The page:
Put aside your calculator and your salary cap figures for a minute. There's another reason why the business of restructuring contracts can get sticky in the NFL. 

How deals are put together, who earns new deals, and why deals get re-done when they do . . . all of those things can impact a locker room. They can have an effect on morale. They can leave a mark on a team's culture. 

Here's a portion of a back-and-forth Tom E. Curran and Jerod Mayo had about culture on an episode of Quick Slants the Podcast last month. (You can hear the complete podcast below.) This aired soon after it became clear that Tom Brady and Rob Gronkowski would not be participating in (at least) the early portion of New England's voluntary offseason workout program

Mayo: "What is culture? I think about that. Culture could . . . be this retroactive way of just validating success, if that makes sense. Like, 'Oh, the culture must've been great!' "

Curran: "Right. 'They did this in April, and they won the Super Bowl so that means that's the culture.' . . . I think the culture is selflessness. I think the culture is the best players show up. The best players mentor. The best players are the ones who are at the head of the line." 

Mayo: "That is the culture in New England."

Curran: "This is the hardest thing I have getting my brain around is the image of Tom and Gronk going up to TB12 up at Patriot Place working out with Alex [Guerrero], throwing in the field house with Julian [Edelman] and then saying, you know, 'Deuces!' and then driving away without saying hi to any of their teammates. That to me is counter culture."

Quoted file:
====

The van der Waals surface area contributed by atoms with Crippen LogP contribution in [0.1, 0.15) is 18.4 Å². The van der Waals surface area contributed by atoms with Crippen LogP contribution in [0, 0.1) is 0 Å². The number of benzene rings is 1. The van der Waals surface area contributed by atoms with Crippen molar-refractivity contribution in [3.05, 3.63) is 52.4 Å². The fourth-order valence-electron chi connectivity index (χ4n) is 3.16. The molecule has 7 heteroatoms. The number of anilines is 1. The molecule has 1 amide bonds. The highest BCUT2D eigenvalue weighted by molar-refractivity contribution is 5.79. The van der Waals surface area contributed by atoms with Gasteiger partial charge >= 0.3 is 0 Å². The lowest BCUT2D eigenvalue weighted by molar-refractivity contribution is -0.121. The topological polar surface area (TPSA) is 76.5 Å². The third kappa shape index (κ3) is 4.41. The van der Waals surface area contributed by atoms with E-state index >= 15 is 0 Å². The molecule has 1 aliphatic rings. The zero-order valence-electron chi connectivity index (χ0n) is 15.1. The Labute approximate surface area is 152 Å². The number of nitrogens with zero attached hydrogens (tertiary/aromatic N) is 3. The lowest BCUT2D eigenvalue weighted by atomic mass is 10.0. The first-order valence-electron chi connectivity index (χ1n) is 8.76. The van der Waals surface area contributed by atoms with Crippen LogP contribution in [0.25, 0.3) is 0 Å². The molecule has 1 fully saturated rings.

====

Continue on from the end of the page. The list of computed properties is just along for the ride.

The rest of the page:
Mayo: "And will those guys get new deals? Will they get new deals? Because when it's all said and done the culture is dictated by who's getting rewarded. 'What are they doing? I'm going to copy that guy.' That's how a culture is built." 

Curran: "How could [Bill Belichick] reward Gronk with a long-term contract?"

It's a balancing act for Belichick. What's best for the team is to have Brady and Gronkowski in the fold and motivated to perform at their best. At the same time, it behooves the Patriots to try to maintain a culture that has contributed to an unprecedented run of success over the course of the last two decades. That means rewarding those who show up, who do what's asked, who go above and beyond.

Here's Curran and Mayo again, from this week's episode of Quick Slants the Podcast. (Again, the complete podcast is below.)

Curran: "[Brady and Gronkowski] have been a little bit off the reservation, yet now here it is May 8th and we're conversing about, 'Oh, gotta give these guys a bump.' It does run counter to all the other guys who've been showing up punching the clock, in and on the program. And it just shows, 'Hey, if you make enough of a stink and threaten to stay away, you're going to get paid.' "

Mayo: "But look at other players who've been booted off of this team or traded to Cleveland or traded to Oakland or traded to wherever because they made a stink about a deal. Now all of a sudden, these guys are going to get deals. What precedent does that set for the rest of these guys in the future? You just gotta be careful."